From Derek Potter on July 15, 2004 at 11:35 AM
    Some people in SoCal actually prefer SFMM to Universal??? I can't say it's too strange, because inevitably many people get tired of theme park attractions. As well crafted as the theming is, most of the rides just don't get the adrenaline pumping like say, Goliath. If locals are willing to look past all the problems of Magic Mountain and go there instead of Universal, than SFMM hasn't lost all hope. As far as their attendance, I would like to see what percentage of Universal's guests were tourists/vacationers, as opposed to locals.

    What bothers me about a lot of theme park attractions is the fact that they have little repeat value to me. Do I appreciate them, yes...will I ride them over and over, no. Sure I will visit Universal and experience it, but after I've seen the Waterworld show once, I have no need to see it again. When compared with a good coaster or thrill ride, I can say for sure that the coaster will get more visits, because it heightens the senses, and the experience . The same goes for most of the attractions, because after I've seen the Mummy Coaster's effects a few times, they no longer have their effect, and the actual ride, which is tame, simply isn't enough to merit me waiting in a long line or buying a season pass.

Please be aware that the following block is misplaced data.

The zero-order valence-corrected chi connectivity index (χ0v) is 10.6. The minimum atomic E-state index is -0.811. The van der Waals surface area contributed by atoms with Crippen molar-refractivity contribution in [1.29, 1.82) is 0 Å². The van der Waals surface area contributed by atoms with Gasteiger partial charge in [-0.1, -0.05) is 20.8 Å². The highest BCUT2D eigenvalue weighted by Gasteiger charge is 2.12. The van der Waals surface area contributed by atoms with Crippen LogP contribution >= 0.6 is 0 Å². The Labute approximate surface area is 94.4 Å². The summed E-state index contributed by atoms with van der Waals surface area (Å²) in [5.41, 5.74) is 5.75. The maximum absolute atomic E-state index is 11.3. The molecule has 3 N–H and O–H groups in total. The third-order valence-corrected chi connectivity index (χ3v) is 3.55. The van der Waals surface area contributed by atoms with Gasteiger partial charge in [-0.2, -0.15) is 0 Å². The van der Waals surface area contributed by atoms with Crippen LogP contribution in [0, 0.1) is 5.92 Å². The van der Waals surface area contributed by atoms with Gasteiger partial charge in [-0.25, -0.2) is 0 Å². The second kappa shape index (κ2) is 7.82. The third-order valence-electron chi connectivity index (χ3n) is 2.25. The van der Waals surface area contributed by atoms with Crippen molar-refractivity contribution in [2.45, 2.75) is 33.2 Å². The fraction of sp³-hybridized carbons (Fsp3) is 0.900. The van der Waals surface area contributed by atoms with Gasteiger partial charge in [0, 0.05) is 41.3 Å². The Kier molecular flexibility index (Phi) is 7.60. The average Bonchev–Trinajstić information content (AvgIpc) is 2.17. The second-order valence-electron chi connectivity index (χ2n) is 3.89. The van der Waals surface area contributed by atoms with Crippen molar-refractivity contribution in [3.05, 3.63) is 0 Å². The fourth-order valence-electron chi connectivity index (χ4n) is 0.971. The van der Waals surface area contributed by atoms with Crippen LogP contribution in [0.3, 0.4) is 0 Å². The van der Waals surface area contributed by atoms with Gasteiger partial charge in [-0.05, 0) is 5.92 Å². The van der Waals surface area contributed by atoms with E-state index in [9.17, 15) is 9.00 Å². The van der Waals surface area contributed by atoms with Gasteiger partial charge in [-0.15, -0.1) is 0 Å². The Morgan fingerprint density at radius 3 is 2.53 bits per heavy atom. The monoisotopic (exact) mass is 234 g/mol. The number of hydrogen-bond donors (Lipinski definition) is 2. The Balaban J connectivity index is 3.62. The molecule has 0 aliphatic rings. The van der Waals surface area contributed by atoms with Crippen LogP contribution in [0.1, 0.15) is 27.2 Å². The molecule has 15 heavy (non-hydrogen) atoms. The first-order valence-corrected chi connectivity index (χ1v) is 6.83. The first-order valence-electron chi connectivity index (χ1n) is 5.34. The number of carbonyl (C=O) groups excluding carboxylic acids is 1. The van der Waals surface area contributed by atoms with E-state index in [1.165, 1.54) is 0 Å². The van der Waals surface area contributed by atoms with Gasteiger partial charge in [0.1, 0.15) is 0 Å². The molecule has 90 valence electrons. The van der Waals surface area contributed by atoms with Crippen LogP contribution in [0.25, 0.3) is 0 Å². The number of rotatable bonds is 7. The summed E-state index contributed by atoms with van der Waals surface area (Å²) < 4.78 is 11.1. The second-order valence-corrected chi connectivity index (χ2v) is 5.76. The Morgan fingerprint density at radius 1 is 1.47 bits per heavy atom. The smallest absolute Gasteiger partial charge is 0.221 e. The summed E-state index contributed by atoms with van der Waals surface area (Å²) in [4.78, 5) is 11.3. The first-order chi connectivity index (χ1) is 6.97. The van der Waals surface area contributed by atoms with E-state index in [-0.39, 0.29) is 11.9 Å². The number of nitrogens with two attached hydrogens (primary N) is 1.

The only exception for me is IOA, which in my book, is a well themed amusement park. Why is Hulk so popular? Because it is a great coaster that really doesn't need the theming to be a good ride. The ride uses the theming to add to the experience, instead of the ride relying on it to carry the experience. The same goes for Dueling Dragons, Ripsaw Falls, and pretty much all other high capacity rides at IOA.

    I guess it all comes down to people's preference. Some want the theming, and some just don't need it.

    From Robert Niles on July 15, 2004 at 2:08 PM
    One of the advantages of living in Southern California (or Orlando) is that we've got seven theme parks here. So if you go to a park one day a month, that works out to just under two visits per park each year. You could spend many years cycling through these parks before you get too tired of them.
    From Derek Potter on July 15, 2004 at 4:16 PM